There are two types of HELOCs, primary vs secondary. Here’s what you need to know about them.
You can get a HELOC from two sources: the house you live in, and, potentially, some of your rental properties.
Primary Home – Primary vs Secondary HELOCs
HELOCs are calculated using LTVs and CLTVs (combined loan-to-values).
To calculate this, the bank looks at the loan balance for your first mortgage, plus what the HELOC will add to it. Then they divide that by the value of your home to get to the combined loan-to-value.
Most banks and credit unions will go up to 90% CLTV, but some do 100% on primary homes.
Using a HELOC unlocks all the equity you’ve established on your home as home values go up over the years.
Rental Properties – Primary vs Secondary HELOCs
Rental HELOCs are a little more limited. They have different LTV/CLTV requirements.
For rental properties, there are some banks, credit unions, and mortgage brokers that will allow HELOCs in second position that go up to a CLTV of 65% to 75%.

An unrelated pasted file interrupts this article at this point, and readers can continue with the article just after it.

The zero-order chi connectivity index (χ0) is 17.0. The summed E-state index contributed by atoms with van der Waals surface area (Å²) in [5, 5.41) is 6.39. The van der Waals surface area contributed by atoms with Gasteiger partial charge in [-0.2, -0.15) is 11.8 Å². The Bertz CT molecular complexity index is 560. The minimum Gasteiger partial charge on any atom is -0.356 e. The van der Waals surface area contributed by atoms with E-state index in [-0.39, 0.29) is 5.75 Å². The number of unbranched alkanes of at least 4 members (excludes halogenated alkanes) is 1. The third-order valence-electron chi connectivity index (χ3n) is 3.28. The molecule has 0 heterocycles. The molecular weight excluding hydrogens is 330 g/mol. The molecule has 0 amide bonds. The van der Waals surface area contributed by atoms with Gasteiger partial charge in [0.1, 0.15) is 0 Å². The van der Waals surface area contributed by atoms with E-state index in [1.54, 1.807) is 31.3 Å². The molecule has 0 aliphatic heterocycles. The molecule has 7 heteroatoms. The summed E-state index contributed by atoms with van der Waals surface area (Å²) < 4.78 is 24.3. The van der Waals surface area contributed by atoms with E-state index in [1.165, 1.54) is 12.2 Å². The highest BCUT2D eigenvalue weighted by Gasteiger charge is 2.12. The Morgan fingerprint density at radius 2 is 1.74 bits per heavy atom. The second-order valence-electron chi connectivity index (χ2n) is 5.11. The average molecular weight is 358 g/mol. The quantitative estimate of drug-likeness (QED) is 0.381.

Different lenders will limit the amount of secondary HELOCs differently, but most will give you one or two properties.
When To Get a HELOC
Start using your HELOC now, before home prices go down.
If you have a lot of equity in your rental properties or home, you can tap into that now while the market’s still high. This limit will be locked in for 10 years, even as your home value will likely come down 5-10% in the next six to nine months.
If you wait to take out either primary or secondary HELOCs you’ll lose more of your available funds.
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